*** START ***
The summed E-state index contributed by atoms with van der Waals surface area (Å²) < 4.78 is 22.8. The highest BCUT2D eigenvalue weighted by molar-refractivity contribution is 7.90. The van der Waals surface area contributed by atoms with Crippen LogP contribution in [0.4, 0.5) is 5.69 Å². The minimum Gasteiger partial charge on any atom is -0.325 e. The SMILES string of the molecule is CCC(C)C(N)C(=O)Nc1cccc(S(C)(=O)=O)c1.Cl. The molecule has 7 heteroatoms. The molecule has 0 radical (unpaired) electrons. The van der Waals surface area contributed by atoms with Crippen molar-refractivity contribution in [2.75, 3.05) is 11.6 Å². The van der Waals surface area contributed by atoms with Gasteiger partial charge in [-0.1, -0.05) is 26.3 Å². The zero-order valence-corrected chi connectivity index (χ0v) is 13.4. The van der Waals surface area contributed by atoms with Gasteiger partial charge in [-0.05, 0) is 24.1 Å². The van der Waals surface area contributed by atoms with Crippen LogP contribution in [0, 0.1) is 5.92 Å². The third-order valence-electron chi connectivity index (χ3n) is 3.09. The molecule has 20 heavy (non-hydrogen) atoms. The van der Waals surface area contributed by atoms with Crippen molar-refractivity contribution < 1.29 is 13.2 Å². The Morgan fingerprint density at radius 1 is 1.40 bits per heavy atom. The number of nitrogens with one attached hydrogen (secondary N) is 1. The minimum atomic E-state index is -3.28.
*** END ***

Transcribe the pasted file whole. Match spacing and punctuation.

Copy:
The summed E-state index contributed by atoms with van der Waals surface area (Å²) < 4.78 is 22.8. The highest BCUT2D eigenvalue weighted by molar-refractivity contribution is 7.90. The van der Waals surface area contributed by atoms with Crippen LogP contribution in [0.4, 0.5) is 5.69 Å². The minimum Gasteiger partial charge on any atom is -0.325 e. The SMILES string of the molecule is CCC(C)C(N)C(=O)Nc1cccc(S(C)(=O)=O)c1.Cl. The molecule has 7 heteroatoms. The molecule has 0 radical (unpaired) electrons. The van der Waals surface area contributed by atoms with Crippen molar-refractivity contribution in [2.75, 3.05) is 11.6 Å². The van der Waals surface area contributed by atoms with Gasteiger partial charge in [-0.1, -0.05) is 26.3 Å². The zero-order valence-corrected chi connectivity index (χ0v) is 13.4. The van der Waals surface area contributed by atoms with Gasteiger partial charge in [-0.05, 0) is 24.1 Å². The van der Waals surface area contributed by atoms with Crippen LogP contribution in [0, 0.1) is 5.92 Å². The third-order valence-electron chi connectivity index (χ3n) is 3.09. The molecule has 20 heavy (non-hydrogen) atoms. The van der Waals surface area contributed by atoms with Crippen molar-refractivity contribution < 1.29 is 13.2 Å². The Morgan fingerprint density at radius 1 is 1.40 bits per heavy atom. The number of nitrogens with one attached hydrogen (secondary N) is 1. The minimum atomic E-state index is -3.28.